Above, a line of pawprints in the snow from my front yard to the gate into my back yard during this past frigid week. Often it takes a snowfall to know there are feline visitors to our yards. What cats are these? How can cats be out in this weather and not freeze to death? What do I do about it? I’ve been observing the cats in my yard, and in my neighborhood, since I moved here 28 years ago. I know which cat left these prints, going and coming back, because when it’s not snowy I observe the feline traffic by watching my own cats, who keep close watch on their territory; he is one of the ferals already being fed who has been visiting daily. But sometimes pawprints in the snow are the first indication that there are cats outdoors in your neighborhood. If you don’t know who the cat or cats are, keep watch, set up a trail camera, somehow find out who the cats are and make sure they have food and shelter, and if they don’t, make sure they do.
It’s amazing what some cats can live through, but when the weather bottoms out with nights below zero and they have no real shelter they are in very real danger of freezing to death or developing an illness from constant exposure. I help to keep an eye on the cats and other pets and animals around my neighborhood, as I always have. When situations come up I first give people instructions and guidance on how to handle it be it trapping ferals, bringing in friendly cats and fostering, safe ways to catch a dog, and wildlife issues, because I can’t run out to every circumstance, and this time there was an interesting twist in a young couple I met by accident who were feeding cats and willing to help that no one even knew about.
But sometimes it’s an emergency and there is no time for instruction. On Thursday night a rescuer in one of the groups shared a message from, ironically, a neighbor of mine who I didn’t know, but lives in a neighborhood where there are other cat owners and rescuers. She spoke up about the cats on her street crying outside, tiptoeing across ice and looking for warmth, neglected by their owners. I met there with the rescuer, Melanie, on Friday morning to see five cats out in the morning cold and pretty much identified the house they came from. Melanie fed canned food to a couple of them, the others ran into a yard. This neighborhood is on the same street as mine and the house is really only two blocks from mine, but because of the terrain, a steep hill that makes the street a dead end, then begins again at the bottom of that hill (and a few blocks farther turns into a set of municipal steps down to the street below), I rarely drove on this portion of the street.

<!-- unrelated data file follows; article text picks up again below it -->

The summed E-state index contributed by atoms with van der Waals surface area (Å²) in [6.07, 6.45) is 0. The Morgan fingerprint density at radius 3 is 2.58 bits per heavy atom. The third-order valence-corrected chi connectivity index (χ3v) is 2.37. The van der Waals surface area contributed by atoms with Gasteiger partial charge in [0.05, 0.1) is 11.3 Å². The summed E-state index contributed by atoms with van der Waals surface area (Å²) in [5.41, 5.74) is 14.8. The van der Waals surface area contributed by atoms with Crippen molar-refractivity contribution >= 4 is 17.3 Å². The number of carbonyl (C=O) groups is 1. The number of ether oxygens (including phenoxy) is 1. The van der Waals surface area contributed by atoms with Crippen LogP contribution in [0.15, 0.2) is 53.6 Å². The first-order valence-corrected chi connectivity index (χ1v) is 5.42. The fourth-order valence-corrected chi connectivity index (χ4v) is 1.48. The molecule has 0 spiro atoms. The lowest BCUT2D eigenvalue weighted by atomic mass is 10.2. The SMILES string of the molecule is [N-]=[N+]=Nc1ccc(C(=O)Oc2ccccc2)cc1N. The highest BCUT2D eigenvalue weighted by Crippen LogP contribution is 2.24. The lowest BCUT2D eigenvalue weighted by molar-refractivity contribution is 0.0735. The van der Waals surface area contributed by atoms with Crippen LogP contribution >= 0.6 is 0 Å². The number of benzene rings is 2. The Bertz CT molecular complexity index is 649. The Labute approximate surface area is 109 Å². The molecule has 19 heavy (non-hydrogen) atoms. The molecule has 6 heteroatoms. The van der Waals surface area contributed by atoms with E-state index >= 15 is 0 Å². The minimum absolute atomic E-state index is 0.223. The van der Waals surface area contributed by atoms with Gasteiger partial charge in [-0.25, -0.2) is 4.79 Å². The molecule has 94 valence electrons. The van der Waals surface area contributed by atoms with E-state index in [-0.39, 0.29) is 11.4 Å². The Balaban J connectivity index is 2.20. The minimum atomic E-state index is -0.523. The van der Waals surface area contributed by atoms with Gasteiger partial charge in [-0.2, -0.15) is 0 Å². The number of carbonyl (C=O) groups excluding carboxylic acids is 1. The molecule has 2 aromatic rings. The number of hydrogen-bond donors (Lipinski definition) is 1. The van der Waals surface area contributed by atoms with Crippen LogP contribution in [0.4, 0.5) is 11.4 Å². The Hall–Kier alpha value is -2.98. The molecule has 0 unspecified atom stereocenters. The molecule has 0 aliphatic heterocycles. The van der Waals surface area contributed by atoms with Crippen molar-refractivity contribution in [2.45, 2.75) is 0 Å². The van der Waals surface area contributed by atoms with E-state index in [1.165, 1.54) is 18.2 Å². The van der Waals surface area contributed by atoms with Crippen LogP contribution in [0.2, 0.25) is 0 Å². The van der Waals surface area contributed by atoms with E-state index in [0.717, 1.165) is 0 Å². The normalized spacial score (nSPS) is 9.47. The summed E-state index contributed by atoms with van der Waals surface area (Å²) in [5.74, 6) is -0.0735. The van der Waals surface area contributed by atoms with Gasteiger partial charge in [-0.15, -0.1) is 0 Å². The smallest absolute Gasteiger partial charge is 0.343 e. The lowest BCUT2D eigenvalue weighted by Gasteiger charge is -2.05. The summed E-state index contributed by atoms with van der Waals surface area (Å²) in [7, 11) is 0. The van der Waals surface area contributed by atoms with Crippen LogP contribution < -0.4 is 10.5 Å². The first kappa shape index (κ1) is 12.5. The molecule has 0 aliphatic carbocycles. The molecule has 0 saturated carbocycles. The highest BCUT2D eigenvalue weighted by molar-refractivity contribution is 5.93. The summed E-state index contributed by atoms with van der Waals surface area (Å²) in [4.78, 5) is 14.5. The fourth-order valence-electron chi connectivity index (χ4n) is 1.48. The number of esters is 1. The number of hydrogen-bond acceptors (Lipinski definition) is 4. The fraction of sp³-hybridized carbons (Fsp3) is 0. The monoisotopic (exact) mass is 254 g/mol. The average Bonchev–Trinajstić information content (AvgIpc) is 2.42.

Melanie had purchased containers for shelters, so as we decided the best way to help these cats I decided I could make the shelters with help if need be, and I would contact others I knew in that neighborhood for more information, and I took the food to give to the person who had posted and was feeding.
I had seen leftover bales of straw in a shelter along the trail when I’d been there recently and asked if there were one or two extra, knowing I’d eventually use it for cat shelters, or if not I’d use it in my garden in the summer. So after I left Melanie I went right out to the trail when the temperature was about 4 degrees and windy and made a half-mile round trip to the shelter to drag a bale of stray straw back to my car across the snow with a bungee cord, thinking of how many ways I could die in this cold if I fell and no one found me. And ironically I missed the message that Denise at the top of the hill had some straw left from shelters for her ferals, but I like having a bale of straw in the back of my car, I thought.
I then stopped at the local discount store for smaller shelters that would fit inside the larger shelters Melanie had bought. I would put the smaller shelter inside the larger, cut holes that lined up, and then tuck straw under and around the smaller shelter as insulation, and add more straw inside the smaller shelter for a cozy bed for a kitty. The lid snapped on the smaller shelter with more straw on top, and the lid snapped onto the outside shelter, making it fairly airtight. Then I went home to warm up and get some work done, and try to contact the person who had messaged and the other cat people I knew in that neighborhood throughout the day.